THE BLOG
07/21/2008 05:12 am ET Updated Nov 17, 2011

Jack White's Poetic Apology

White Stripes rocker Jack White came under fire recently for disparaging his home town of Detroit, so he decided to prove his love for the city in a rather unorthodox way -- by writing a poem.

This wasn't your everyday means of damage control -- let's face it, trying to appease angry denizens of Detroit with a poem seems doomed to failure -- but it earned White a lot of local press coverage and gave him an opportunity to clear things up.

Speaking of his negative comments, White told the Detroit Free Press (which published the poem and played up the story) "those expressions of mine have never been a representation of my feelings about Detroit the city, a town that I have strong feelings about... nor were they expressions about its citizens." He later asserted that he'd meant the criticism for the "super negative" Detroit music scene and not for the city itself.

As for his poem, White titled it "Courageous Dream's Concern" and prefaced its publication with some serious kissing up:

"The following poem is the Detroit from my mind. The Detroit that is in my heart. The home that encapsulates and envelops those who are truly blessed with the experience of living within its boundaries."

"Truly blessed?" I read that and worried -- I doubt many residents of Detroit would go that far. Anyway, here are some excerpts from White's poem (you can read the whole thing here ):

I have driven slow,
three miles an hour or so,
through Highland Park, Heidelberg, and the
Cass Corridor.
I've hopped on the Michigan,
and transferred to the Woodward,
and heard the good word blaring from an
a.m. radio.
I love the worn-through tracks of trolley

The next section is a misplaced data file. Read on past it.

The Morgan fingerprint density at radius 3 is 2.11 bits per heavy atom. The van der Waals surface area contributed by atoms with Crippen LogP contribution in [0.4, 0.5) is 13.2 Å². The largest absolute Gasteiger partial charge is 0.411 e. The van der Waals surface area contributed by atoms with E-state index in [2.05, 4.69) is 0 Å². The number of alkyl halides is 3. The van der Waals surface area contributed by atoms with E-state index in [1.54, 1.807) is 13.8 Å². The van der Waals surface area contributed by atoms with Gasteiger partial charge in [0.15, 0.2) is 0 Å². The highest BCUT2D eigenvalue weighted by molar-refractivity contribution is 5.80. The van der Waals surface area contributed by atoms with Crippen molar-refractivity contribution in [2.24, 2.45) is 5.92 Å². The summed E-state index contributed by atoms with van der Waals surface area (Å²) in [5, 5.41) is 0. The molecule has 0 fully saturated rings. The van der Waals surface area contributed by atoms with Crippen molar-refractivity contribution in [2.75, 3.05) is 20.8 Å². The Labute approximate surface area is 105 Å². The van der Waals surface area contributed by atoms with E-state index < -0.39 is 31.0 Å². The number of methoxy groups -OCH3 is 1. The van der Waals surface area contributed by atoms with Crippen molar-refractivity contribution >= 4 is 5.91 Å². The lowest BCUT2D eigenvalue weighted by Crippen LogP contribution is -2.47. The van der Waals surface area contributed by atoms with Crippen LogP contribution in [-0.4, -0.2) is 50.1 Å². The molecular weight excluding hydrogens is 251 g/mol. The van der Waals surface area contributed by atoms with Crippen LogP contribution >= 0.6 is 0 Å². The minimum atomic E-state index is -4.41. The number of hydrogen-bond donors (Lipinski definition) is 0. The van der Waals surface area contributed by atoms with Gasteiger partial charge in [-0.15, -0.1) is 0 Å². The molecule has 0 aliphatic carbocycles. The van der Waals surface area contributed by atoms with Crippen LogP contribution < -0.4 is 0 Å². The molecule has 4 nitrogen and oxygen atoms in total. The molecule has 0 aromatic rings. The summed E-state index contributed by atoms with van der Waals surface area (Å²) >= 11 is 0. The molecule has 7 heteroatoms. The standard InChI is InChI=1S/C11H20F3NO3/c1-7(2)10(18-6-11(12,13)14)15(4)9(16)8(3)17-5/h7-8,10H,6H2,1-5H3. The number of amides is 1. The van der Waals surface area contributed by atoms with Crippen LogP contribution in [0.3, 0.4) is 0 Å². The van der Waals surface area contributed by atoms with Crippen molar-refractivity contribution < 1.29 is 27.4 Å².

trains breaking through their
concrete vaults,
As I ride the Fort Street or the Baker,
just making my way home.

I sneak through an iron gate, and fish
rock bass out of the strait,
watching the mail boat with
its tugboat gait,
hauling words I'll never know.
The water letter carrier,
bringing prose to lonely sailors,
treading the big lakes with their trailers,
floats in blue green chopping waters,
above long-lost sunken failures,
awaiting exhumation iron whalers,
holding gold we'll never know.

I've slid on Belle Isle,
and rowed inside of it for miles.
Seeing white deer running alongside
While I glide, in a canoe.
I've walked down Caniff holding a glass
Atlas root beer bottle in my hands
And I've entered closets of coney islands
early in the morning too.
I've taken malt from Stroh's and Sanders,
felt the black powder of abandoned
embers,
And smelled the sawdust from wood cut
to rehabilitate the fallen edifice.

I so love your heart that burns
That in your people's body yearns
To perpetuate,
and permeate,
the lonely dream that does encapsulate,
Your spirit, that God insulates,
With courageous dream's concern.

Like most of the growing list of rock musicians who've tried their hands at poetry -- Jeff Tweedy of Wilco and Billy Corgan of The Smashing Pumpkins have recently penned books -- you get a sense that the work would sound a heck of a lot better set to music.

But once you're past the title, which reads like the title of a national anthem, there's a lot to admire here. I like some of its music: the internal rhyme of "Woodward" and "good word," the assonance of "Caniff" and "Glass Atlas;" and I like how White rarely strays into abstraction, which sounds "poetic" but lacks clarity and punch. The poem has some great, specific details like "the worn-through tracks of trolley/trains breaking through their/concrete vaults." Most importantly, it does read like a heartfelt tribute to a hometown.

So there are places where the rhythm falters a bit and a there are few too many rhymes for my taste, but poetry so rarely enters a city's consciousness, and I can't help but love that White gave this a shot. How did the city react? Reading the Free Press comments on the poem, I was expecting a lot more of this:

Hope he doesn't quit his day job.

And this:

My son who is 19 says this is cool and he likes it. I'm on the other hand over 60 and i think it sucks.

than I actually read. But there was enough of this,

I always wondered why Jack White "hated" Detroit all of a sudden. It turns out he did not. Once again, the old "quotes taken out of context" rears its ugly head. Thanks Jack, for the great poem...

to call White's gamble a success. Poetry certainly got his message out.